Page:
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What are the core muscles and how do I strengthen them?

What are the core muscles and how do I strengthen them?
The core… In today’s world of fitness this is a buzzword that occurs quite frequently. You hear it all the time – “keep your core tight”, “great core exercise”, etc. You’ve probably even heard it from one of us as your physical therapist a time or two. But what exactly is the core? What are the core muscles, how are they trained, and why are they so important? Today on the Fit Stop Blog, Jared Beckstrand, PT, DPT is answering your questions about core muscles and giving you some advice how to keep yours strong. Keep reading for more…

What is the core? Whenever I refer to “core” in my clinic with my patients, I am referring specifically to the muscles of the trunk and hips. This area is referred to as the “core” or center of your body and is vital in almost all functional movements. Proper muscle activation in the core is vital to strong, healthy, and pain-free movement. Here are the specific muscles and essential movements that are vital to maintaining a strong, healthy core:

TA and obliques1. Transversus abdominis: this is the deepest muscle of the abdominal wall. In regards to core and spine stability it is also one of the most important (you’ve probably heard your physical therapist talk at length about this one!). It starts from your spine and wraps around all the way to a central attachment site in the front of your abdomen; essentially forming a corset around your midsection. This muscle is vital to spinal stability and is contracted as you draw your belly button up and in towards your spine. My first step in all core exercises in the clinic is always to contract your TA (suck in your stomach towards your spine).

2. Obliques: the next layers of your abdominal wall musculature is your internal and external obliques. These muscles wrap from your hips to your ribs (or from ribs to your hips: internal versus external obliques) and are essential in controlling lateral and rotary movements of the core. Exercises including side planks and bicycle crunches are great ways to activate your obliques.

rectus abdominis3. Rectus abdominis: the “six pack” muscle. This is your most superficial layer of abdominal musculature which runs the front of your abs from the bottom of your ribs to the top of your pelvis. This is the primary mover during trunk flexion activities, specifically sit ups, crunches, etc. While this bad boy probably gets the most attention, it’s not necessarily the most vital in talking about core strength and spine stability.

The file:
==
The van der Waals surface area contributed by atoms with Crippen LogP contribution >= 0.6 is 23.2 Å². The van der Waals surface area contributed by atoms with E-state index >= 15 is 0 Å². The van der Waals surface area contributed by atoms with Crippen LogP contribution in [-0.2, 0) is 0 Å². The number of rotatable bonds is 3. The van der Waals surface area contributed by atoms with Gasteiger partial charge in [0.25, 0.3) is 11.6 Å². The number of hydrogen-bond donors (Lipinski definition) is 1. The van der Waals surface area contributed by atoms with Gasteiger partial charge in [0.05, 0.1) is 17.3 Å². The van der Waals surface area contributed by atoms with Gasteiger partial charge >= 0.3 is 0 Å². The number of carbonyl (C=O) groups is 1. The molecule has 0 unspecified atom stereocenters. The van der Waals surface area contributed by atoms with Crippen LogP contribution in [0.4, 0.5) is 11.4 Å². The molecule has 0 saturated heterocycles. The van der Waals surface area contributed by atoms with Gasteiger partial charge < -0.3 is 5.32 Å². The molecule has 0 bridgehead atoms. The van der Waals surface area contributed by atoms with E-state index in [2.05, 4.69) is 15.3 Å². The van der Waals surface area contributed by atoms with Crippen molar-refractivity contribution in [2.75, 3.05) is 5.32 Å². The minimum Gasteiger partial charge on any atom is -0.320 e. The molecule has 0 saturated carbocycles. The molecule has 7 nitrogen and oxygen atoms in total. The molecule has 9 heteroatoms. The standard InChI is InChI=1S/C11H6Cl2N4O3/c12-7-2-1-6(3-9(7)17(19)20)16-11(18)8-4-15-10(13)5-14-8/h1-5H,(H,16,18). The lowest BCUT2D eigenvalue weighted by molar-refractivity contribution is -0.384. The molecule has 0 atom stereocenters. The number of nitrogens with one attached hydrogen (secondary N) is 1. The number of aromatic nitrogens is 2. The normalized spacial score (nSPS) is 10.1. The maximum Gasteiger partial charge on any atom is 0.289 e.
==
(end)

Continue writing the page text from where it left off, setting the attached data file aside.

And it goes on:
lower back muscles4. Quadratus lumborum, multifidus, erector spine group: These are the muscles that make up the lower back region. The quadratus lumborum and multifidus are vital to lumbar spine stability, strength, and preventing injury. The best exercises for these muscles include bridges and bird dogs. The erector spinae group are the primary movers in back extension activities (bending backwards including Superman extensions, Roman chair back extensions, etc.).

5. Hip musculature: This group is comprised of the hip flexors (planks and straight-leg raises), abductors (side lunges and side planks), and extensors (bridges and dead lifts). Strong hips play an integral role in performance of normal daily function including squatting, lunging, bending, and lifting. Weak hips are one of the key factors I find in patients complaining of everything from back pain to knee instability. These muscles are vital to strong, healthy, functional movement.

Knowing these important muscles and their primary functions is essential to training them appropriately. As you can see, “core strengthening” is so much more than sit ups and crunches. It is vital to incorporate movements in all planes (front-to-back, side-to-side, rotation) and using all these different muscle groups. Mix up your core routines by adopting some of these principles and watch the results take off!

Are you experiencing pain in your back or hips? Maybe you would just like some more guidance as to strengthening you core. We here at Fit Stop Physical Therapy would love to help you out! Contact one of our convenient locations by clicking the links found here…

Heber City     Downtown Salt Lake     Farmington     Murray


Jared Beckstrand, PT, DPT
Fit Stop Physical Therapy – Farmington
172 N East Promontory Ste 200
Farmington, UT 84025
(801) 558-8612